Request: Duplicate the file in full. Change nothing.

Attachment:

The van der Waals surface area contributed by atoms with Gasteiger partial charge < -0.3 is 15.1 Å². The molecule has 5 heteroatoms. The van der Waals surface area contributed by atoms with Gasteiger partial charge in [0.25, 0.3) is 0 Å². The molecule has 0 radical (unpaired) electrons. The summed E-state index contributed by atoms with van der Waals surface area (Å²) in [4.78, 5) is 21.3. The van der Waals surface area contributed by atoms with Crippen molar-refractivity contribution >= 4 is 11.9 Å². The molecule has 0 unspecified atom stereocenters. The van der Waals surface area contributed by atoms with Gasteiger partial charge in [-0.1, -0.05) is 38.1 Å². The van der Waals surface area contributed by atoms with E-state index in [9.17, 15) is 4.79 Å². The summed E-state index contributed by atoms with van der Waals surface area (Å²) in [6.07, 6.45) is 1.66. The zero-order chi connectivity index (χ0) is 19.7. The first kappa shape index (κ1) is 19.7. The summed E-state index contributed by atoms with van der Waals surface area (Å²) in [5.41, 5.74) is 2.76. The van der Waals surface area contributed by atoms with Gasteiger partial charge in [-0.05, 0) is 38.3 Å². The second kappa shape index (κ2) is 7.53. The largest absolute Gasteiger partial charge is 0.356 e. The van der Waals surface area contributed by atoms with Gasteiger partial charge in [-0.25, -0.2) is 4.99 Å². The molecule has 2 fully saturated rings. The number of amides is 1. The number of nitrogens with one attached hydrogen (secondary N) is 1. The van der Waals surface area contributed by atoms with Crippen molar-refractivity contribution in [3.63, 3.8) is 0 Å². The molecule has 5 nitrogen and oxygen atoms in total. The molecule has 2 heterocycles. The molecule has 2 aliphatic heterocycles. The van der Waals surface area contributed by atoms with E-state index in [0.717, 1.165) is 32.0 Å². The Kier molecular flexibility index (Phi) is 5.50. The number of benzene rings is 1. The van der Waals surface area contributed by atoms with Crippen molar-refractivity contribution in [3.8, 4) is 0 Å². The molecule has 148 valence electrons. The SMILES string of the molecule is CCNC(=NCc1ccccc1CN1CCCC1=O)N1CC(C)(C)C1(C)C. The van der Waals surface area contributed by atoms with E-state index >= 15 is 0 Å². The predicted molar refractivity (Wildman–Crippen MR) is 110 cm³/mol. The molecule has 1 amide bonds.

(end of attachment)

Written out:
The van der Waals surface area contributed by atoms with Gasteiger partial charge < -0.3 is 15.1 Å². The molecule has 5 heteroatoms. The van der Waals surface area contributed by atoms with Gasteiger partial charge in [0.25, 0.3) is 0 Å². The molecule has 0 radical (unpaired) electrons. The summed E-state index contributed by atoms with van der Waals surface area (Å²) in [4.78, 5) is 21.3. The van der Waals surface area contributed by atoms with Crippen molar-refractivity contribution >= 4 is 11.9 Å². The molecule has 0 unspecified atom stereocenters. The van der Waals surface area contributed by atoms with Gasteiger partial charge in [-0.1, -0.05) is 38.1 Å². The van der Waals surface area contributed by atoms with E-state index in [9.17, 15) is 4.79 Å². The summed E-state index contributed by atoms with van der Waals surface area (Å²) in [6.07, 6.45) is 1.66. The zero-order chi connectivity index (χ0) is 19.7. The first kappa shape index (κ1) is 19.7. The summed E-state index contributed by atoms with van der Waals surface area (Å²) in [5.41, 5.74) is 2.76. The van der Waals surface area contributed by atoms with Gasteiger partial charge in [-0.05, 0) is 38.3 Å². The second kappa shape index (κ2) is 7.53. The largest absolute Gasteiger partial charge is 0.356 e. The van der Waals surface area contributed by atoms with Gasteiger partial charge in [-0.25, -0.2) is 4.99 Å². The molecule has 2 fully saturated rings. The number of amides is 1. The number of nitrogens with one attached hydrogen (secondary N) is 1. The van der Waals surface area contributed by atoms with Crippen molar-refractivity contribution in [3.63, 3.8) is 0 Å². The molecule has 5 nitrogen and oxygen atoms in total. The molecule has 2 heterocycles. The molecule has 2 aliphatic heterocycles. The van der Waals surface area contributed by atoms with E-state index in [0.717, 1.165) is 32.0 Å². The Kier molecular flexibility index (Phi) is 5.50. The number of benzene rings is 1. The van der Waals surface area contributed by atoms with Crippen molar-refractivity contribution in [3.8, 4) is 0 Å². The molecule has 148 valence electrons. The SMILES string of the molecule is CCNC(=NCc1ccccc1CN1CCCC1=O)N1CC(C)(C)C1(C)C. The van der Waals surface area contributed by atoms with E-state index >= 15 is 0 Å². The predicted molar refractivity (Wildman–Crippen MR) is 110 cm³/mol. The molecule has 1 amide bonds.